Aug 2021 – Jan 2022.
I spent the next 6 months on-and-off in Beirut where I published: This is How I Learned to Speak Arabic in One Year without a Private Teacher and released my one-year Arabic fluency curriculum, Zero-to-Fluent.
By leaving America for that long, I would be leaving behind all the support that had helped me get so far into recovery: my therapist, nutritionist, and closest friends. I was nervous. Could I do this?
But what Arabic had taught me is that once I had the right method to make the change I wanted, that was all I needed. What came after was just implementation, and getting up quickly when I fell. Eventually, I’d have to go out on my own, and be my own teacher. It was now, or never.
Luckily, in the past six months, I haven’t backslid. There were times when I realized I was unintentionally skipping meals, and then I quickly corrected course. But there has never been a time when I have intentionally skipped a meal, started a diet, or starved myself.
At this point, my life has transformed so much that anorexia seems like a distant memory to me. After 14 years, support from those closest to me, and the wisdom I gained from learning Arabic, I can truly say that chapter is closed.
Part 3: Final Thoughts on the Magical Impact of Arabic on my Mental Health
If there’s anything I learned in this past year it’s this:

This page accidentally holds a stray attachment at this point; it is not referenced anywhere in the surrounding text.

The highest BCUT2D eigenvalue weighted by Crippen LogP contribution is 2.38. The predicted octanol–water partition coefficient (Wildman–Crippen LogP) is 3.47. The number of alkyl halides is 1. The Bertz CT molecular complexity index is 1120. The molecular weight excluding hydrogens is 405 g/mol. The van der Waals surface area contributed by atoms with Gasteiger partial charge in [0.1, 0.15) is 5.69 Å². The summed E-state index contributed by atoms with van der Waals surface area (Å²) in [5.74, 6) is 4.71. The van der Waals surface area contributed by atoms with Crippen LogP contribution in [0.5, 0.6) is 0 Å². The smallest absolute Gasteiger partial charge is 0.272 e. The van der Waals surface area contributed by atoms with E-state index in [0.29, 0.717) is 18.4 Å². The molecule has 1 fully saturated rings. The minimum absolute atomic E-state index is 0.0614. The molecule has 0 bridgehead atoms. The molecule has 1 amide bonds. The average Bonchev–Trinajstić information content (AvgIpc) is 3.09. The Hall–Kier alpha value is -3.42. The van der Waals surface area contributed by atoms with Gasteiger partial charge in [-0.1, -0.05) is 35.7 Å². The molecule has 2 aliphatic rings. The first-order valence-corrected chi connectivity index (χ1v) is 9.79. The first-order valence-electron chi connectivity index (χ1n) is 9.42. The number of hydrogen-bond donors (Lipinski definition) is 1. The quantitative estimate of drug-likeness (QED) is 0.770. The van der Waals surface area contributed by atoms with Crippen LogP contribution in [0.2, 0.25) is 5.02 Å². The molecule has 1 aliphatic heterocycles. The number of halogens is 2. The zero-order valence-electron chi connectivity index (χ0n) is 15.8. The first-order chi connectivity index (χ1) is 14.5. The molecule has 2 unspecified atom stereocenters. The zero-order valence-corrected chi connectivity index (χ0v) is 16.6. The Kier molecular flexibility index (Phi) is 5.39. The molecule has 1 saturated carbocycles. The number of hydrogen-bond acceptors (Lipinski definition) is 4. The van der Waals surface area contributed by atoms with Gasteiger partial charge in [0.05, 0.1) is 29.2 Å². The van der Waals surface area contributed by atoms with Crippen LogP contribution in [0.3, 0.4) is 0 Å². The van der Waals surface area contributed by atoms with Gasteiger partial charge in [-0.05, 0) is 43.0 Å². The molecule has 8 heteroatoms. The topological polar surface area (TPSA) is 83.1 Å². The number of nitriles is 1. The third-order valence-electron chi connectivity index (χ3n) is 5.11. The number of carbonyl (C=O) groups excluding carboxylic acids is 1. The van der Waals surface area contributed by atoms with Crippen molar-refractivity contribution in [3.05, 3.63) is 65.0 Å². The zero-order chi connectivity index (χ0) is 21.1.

10% finding the right method and 90% becoming the person who can endure the right method
That’s what I wish I could have explained to the customer who told me, “You did not just watch tv for a year and then become fluent.”
No, I didn’t just watch TV for a year and become fluent. I became the kind of person who could watch TV for a year and become fluent.
The journey to the “becoming” was the most important journey of all.
As I saw myself do the unthinkable of transforming from someone who spoke no Arabic to someone who could speak fluently and understand native content, I knew that if I carried the same endurance I had for Arabic into anorexia recovery, that I could beat this disease once and for all.
If I took to heart all the wisdom learning Arabic was showing me, and aligned it with anorexia recovery, this would be the last time I ever needed to recover.
I created Marhabtain to encourage us all to take initiative over our own Arabic journey. And in return Marhabtain has shown me something greater — how to change the course of my own life, for good.